Prosecutors are using a new search engine designed by the Department of Defense's research agency, DARPA, to trace human traffickers.

The search engine, called Memex, scrapes prostitution ads from dark websites overlooked by commercial search engines like Google or Bing, then saves them for later use.

The Manhattan District Attorney's Office announced this week that it is using Memex for every single one of its human trafficking cases. District Attorney Cyrus R. Vance, Jr. explained how the technology is used in investigations:

"We cannot rely on traumatized victims alone to testify in these complex cases. When sex traffickers create online ads for their victims' sexual services, they leave a digital footprint that leads us to their criminal activity. Because those ads are frequently removed or intentionally hidden on the 'dark web,' it puts them beyond the reach of typical search engines, and therefore, beyond the reach of law enforcement. With technology like Memex, we are better able to serve trafficking victims and build strong cases against their traffickers."

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DARPA project manager and Memex inventor Chris White told 60 Minutes the search engine aims to distinguish trafficked women from sex workers who choose to work in prostitution: Memex looks for identifying information, such as a phone number, that is used in ads across the country. If a phone number shows up in an ad in New York, then in L.A., then in Miami, White says that suggests trafficking. He told 60 Minutes how he interprets the location data associated with the ads:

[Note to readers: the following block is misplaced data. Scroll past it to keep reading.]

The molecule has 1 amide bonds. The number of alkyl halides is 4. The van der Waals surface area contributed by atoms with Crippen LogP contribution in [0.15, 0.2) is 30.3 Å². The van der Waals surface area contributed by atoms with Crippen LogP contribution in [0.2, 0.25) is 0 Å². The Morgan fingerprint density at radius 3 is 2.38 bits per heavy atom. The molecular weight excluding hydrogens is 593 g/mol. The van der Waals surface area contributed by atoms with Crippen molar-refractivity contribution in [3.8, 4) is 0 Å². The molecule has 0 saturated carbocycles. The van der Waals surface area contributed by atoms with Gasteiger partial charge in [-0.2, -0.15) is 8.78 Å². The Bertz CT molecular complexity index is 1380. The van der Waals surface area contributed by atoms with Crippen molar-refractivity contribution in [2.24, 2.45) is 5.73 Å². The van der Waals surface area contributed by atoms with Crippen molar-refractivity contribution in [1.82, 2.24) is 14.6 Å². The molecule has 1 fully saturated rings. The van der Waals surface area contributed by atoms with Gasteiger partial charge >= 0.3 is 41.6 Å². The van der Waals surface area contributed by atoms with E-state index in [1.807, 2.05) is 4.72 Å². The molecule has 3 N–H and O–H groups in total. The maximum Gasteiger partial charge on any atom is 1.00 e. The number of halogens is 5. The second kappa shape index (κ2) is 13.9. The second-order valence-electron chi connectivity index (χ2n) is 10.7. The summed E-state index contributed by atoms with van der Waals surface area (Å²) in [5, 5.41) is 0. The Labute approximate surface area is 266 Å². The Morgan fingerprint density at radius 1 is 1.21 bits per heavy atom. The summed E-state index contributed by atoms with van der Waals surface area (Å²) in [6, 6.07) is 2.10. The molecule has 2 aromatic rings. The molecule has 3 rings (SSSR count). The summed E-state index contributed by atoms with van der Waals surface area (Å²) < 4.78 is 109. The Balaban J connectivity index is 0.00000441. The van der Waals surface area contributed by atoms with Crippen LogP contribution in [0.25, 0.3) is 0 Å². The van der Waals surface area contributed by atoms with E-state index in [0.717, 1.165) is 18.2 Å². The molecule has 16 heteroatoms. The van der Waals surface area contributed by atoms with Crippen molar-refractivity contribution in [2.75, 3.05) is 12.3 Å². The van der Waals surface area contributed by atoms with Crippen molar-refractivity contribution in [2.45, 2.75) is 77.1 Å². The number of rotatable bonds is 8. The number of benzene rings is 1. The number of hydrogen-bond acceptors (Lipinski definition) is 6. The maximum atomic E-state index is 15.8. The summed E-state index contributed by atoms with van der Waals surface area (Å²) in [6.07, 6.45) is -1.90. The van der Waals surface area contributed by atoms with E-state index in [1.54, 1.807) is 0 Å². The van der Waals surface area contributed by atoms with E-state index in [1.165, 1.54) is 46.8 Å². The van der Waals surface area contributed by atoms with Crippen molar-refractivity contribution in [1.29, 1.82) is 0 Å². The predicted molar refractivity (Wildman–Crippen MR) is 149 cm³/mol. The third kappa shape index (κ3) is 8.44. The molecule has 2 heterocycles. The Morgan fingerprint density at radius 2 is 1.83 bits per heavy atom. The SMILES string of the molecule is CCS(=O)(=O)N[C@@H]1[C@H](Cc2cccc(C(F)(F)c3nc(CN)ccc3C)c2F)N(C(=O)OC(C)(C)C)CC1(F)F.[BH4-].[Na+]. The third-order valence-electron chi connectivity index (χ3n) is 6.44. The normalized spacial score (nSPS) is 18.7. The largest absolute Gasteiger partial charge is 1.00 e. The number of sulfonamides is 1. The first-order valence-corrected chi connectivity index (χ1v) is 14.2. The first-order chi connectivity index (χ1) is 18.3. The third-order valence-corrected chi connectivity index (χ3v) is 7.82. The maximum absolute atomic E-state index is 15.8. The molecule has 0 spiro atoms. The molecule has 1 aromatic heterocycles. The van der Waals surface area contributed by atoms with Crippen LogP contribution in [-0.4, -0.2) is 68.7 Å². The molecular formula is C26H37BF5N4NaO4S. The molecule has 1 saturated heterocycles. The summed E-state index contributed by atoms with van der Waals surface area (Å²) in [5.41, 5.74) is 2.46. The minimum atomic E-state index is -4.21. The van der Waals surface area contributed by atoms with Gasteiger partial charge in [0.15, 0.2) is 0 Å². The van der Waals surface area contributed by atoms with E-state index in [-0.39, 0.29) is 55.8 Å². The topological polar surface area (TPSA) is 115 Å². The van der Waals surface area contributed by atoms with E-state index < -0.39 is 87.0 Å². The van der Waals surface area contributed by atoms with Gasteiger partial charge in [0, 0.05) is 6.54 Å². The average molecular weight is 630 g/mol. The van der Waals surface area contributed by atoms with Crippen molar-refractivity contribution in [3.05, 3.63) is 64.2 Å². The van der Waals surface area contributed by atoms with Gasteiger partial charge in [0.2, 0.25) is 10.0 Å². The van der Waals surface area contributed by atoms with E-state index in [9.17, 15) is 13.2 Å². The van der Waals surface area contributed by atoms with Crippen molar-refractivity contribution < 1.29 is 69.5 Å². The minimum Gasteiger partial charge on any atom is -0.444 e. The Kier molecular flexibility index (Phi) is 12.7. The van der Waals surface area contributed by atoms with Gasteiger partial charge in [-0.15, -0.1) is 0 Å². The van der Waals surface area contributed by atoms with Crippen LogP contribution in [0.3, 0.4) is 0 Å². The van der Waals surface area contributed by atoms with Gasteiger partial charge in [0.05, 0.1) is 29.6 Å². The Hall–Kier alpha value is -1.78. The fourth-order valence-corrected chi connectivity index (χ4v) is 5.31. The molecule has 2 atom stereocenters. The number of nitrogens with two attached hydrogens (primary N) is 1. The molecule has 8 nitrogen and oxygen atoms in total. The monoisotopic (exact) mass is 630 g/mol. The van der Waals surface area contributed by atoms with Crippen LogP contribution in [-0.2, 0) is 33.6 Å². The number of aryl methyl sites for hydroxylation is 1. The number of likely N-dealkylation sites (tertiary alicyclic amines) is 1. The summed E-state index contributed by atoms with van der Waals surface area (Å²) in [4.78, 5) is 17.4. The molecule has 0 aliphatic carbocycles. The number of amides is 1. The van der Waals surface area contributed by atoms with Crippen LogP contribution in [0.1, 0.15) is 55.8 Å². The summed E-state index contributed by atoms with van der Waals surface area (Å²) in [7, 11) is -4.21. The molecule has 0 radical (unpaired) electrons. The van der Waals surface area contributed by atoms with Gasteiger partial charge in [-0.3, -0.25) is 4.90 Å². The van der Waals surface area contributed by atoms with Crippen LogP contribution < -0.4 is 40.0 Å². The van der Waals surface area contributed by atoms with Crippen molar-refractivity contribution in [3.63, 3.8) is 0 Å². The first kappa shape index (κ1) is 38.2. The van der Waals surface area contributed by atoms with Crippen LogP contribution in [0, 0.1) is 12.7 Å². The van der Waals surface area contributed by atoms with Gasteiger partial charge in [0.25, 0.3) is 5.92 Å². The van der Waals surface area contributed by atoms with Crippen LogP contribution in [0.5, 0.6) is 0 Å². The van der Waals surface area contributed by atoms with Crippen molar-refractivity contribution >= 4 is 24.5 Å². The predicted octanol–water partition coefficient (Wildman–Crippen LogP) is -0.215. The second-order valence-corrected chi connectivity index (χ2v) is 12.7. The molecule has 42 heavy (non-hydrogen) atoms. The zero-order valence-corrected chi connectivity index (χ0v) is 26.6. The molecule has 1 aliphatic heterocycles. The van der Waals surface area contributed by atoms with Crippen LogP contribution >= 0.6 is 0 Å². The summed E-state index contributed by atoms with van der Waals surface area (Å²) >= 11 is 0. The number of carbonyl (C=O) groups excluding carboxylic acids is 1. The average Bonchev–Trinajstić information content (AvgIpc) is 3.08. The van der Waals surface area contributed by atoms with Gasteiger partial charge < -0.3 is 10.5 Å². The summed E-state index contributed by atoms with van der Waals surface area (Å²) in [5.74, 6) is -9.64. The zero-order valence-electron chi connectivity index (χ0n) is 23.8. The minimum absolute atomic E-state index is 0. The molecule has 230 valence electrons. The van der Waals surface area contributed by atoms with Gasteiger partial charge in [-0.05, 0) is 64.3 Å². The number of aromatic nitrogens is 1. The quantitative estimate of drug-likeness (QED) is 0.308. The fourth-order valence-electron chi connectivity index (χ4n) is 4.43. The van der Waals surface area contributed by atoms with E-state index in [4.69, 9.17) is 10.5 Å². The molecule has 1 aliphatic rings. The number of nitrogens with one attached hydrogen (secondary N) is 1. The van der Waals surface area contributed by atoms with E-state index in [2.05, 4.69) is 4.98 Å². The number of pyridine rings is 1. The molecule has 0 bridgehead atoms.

We know that, at the least, the people advertising those girls? They're the ones moving around. And we think sometimes the girls move with them and sometimes not.

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Once the ads are saved, prosecutors use them to build cases against suspected human traffickers. The Manhattan DA cites one case in which ads collected by Memex were used to confirm a trafficking victim's testimony.

Although Memex is currently focused on human trafficking, White suggests that may not always be the case. "By inventing better methods for interacting with and sharing information, we want to improve search for everybody and individualize access to information," he said.

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